Saturday, 22 April 2006

Episode 2. Torres del Paine Day 7 'The Final Push'

0700hrs Sir Guestie's solo British Expeditionary Force in Argentina (and Chile) sets out into the snow to make the final ascent to the base of the Torres del Paine, to see the famous view for real. Overnight, the weather conditions were adverse. Pitched near a rushing river, at times the sound of the cascade was inaudible due to the power of the wind ripping over the top of the ridge and rushing through the trees. It is easily below freezing now and just outside the campsite, snow lies on the ground.

Wearing 4 layers, hat and gloves, carrying a camera tucked inside my waterproof jacket, I set down the first footsteps of the morning into the snow. The ascent steepens, the boulders grow larger and the track disappears. Under about 10 cms of snow, the waymarkings are invisible. I make a point of brushing them down, when I find them.

The wind is stiffer further up, the snow coming down harder. Visibility zero. My footsteps are filling in fast. I don't like the look of it. Near the top, I call it a day. I can't see anything and I don't like the idea of slipping and nobody finding me very soon - I don't expect anyone else to have a go today.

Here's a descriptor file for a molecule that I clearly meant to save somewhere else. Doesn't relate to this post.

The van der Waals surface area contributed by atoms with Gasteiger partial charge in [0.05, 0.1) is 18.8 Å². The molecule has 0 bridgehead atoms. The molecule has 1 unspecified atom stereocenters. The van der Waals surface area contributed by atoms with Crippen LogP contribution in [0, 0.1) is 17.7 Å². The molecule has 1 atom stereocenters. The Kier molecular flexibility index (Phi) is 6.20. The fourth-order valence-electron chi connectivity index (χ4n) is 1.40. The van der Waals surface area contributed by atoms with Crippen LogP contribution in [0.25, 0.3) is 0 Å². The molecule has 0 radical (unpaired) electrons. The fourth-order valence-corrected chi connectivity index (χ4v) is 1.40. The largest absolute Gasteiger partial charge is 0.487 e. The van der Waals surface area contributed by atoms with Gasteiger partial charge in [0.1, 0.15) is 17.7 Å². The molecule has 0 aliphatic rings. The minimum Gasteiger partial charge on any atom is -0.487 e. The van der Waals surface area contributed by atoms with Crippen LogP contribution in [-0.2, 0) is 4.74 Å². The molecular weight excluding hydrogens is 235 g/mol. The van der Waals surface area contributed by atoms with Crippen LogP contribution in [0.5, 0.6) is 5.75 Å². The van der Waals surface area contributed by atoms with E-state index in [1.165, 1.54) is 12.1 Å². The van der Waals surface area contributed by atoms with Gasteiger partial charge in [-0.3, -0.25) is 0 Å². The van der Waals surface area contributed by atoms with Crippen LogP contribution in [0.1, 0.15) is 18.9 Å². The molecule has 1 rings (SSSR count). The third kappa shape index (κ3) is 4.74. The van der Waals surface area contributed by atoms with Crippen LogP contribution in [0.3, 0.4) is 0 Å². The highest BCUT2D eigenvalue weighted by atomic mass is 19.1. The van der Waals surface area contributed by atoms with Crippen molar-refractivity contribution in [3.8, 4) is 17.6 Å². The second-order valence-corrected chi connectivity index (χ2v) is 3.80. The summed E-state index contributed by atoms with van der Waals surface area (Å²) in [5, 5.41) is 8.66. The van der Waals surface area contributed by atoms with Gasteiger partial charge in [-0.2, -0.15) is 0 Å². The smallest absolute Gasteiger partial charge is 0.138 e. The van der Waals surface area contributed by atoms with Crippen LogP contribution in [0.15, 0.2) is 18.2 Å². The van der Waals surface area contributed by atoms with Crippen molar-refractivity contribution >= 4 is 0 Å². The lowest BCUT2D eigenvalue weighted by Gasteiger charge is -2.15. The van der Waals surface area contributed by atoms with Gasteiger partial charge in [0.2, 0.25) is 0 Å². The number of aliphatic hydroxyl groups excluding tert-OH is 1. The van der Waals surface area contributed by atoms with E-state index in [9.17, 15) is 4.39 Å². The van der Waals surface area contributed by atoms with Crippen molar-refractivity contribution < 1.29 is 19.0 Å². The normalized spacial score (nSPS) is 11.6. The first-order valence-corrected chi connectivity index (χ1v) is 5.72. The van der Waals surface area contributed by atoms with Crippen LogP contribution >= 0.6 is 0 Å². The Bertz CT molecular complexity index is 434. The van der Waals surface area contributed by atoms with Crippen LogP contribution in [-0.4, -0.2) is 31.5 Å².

I decamp and descend into the gorgeous valley below. The weather, I see, is clearing further down. By the time I reach the bottom, I'm in shorts and t-shirt. A Swiss German, who followed my footprints an hour later comes down and shows me the great pics he'd got. I feel robbed.

I met with James and Nicky and we arranged to go out for drinks and dinner. TdP D8 is cancelled. Campamento Japon├ęs, the entry point for the Valle del Silencio, a little further on from Camp. Torres where I spent last night, was cut off due to snow. A great week in the Park but plenty of reasons to return:
  1. the circuito grande
  2. Paso John Garner
  3. A decent view of the Glaciar Grey in sunlight from above
  4. A clear view from the base of the Torres
  5. El Valle del Silencio